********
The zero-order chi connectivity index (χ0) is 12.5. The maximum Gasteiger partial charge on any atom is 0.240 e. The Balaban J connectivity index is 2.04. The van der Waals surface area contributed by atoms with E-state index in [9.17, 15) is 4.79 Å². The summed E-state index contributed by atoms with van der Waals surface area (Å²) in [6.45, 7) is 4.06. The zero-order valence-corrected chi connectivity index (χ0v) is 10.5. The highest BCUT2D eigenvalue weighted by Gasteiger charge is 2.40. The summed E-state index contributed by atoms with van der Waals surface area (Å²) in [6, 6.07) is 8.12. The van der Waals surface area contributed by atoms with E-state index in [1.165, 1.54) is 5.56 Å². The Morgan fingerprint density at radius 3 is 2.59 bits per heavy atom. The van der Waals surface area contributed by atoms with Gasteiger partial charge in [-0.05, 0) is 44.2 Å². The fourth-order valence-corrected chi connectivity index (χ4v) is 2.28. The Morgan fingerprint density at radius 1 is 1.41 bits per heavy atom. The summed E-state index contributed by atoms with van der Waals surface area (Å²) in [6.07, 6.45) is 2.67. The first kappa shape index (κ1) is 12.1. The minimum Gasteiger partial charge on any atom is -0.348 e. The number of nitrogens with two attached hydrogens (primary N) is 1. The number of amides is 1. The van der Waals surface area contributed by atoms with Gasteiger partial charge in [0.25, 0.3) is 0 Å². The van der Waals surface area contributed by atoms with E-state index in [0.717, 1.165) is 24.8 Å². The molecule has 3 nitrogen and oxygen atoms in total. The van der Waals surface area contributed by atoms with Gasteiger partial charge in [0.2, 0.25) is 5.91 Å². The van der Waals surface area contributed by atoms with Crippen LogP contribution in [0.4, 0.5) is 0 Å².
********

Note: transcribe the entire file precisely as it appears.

The zero-order chi connectivity index (χ0) is 12.5. The maximum Gasteiger partial charge on any atom is 0.240 e. The Balaban J connectivity index is 2.04. The van der Waals surface area contributed by atoms with E-state index in [9.17, 15) is 4.79 Å². The summed E-state index contributed by atoms with van der Waals surface area (Å²) in [6.45, 7) is 4.06. The zero-order valence-corrected chi connectivity index (χ0v) is 10.5. The highest BCUT2D eigenvalue weighted by Gasteiger charge is 2.40. The summed E-state index contributed by atoms with van der Waals surface area (Å²) in [6, 6.07) is 8.12. The van der Waals surface area contributed by atoms with E-state index in [1.165, 1.54) is 5.56 Å². The Morgan fingerprint density at radius 3 is 2.59 bits per heavy atom. The van der Waals surface area contributed by atoms with Gasteiger partial charge in [-0.05, 0) is 44.2 Å². The fourth-order valence-corrected chi connectivity index (χ4v) is 2.28. The Morgan fingerprint density at radius 1 is 1.41 bits per heavy atom. The summed E-state index contributed by atoms with van der Waals surface area (Å²) in [6.07, 6.45) is 2.67. The first kappa shape index (κ1) is 12.1. The minimum Gasteiger partial charge on any atom is -0.348 e. The number of nitrogens with two attached hydrogens (primary N) is 1. The number of amides is 1. The van der Waals surface area contributed by atoms with Gasteiger partial charge in [0.25, 0.3) is 0 Å². The van der Waals surface area contributed by atoms with E-state index in [0.717, 1.165) is 24.8 Å². The molecule has 3 nitrogen and oxygen atoms in total. The van der Waals surface area contributed by atoms with Gasteiger partial charge in [0.2, 0.25) is 5.91 Å². The van der Waals surface area contributed by atoms with Crippen LogP contribution in [0.4, 0.5) is 0 Å².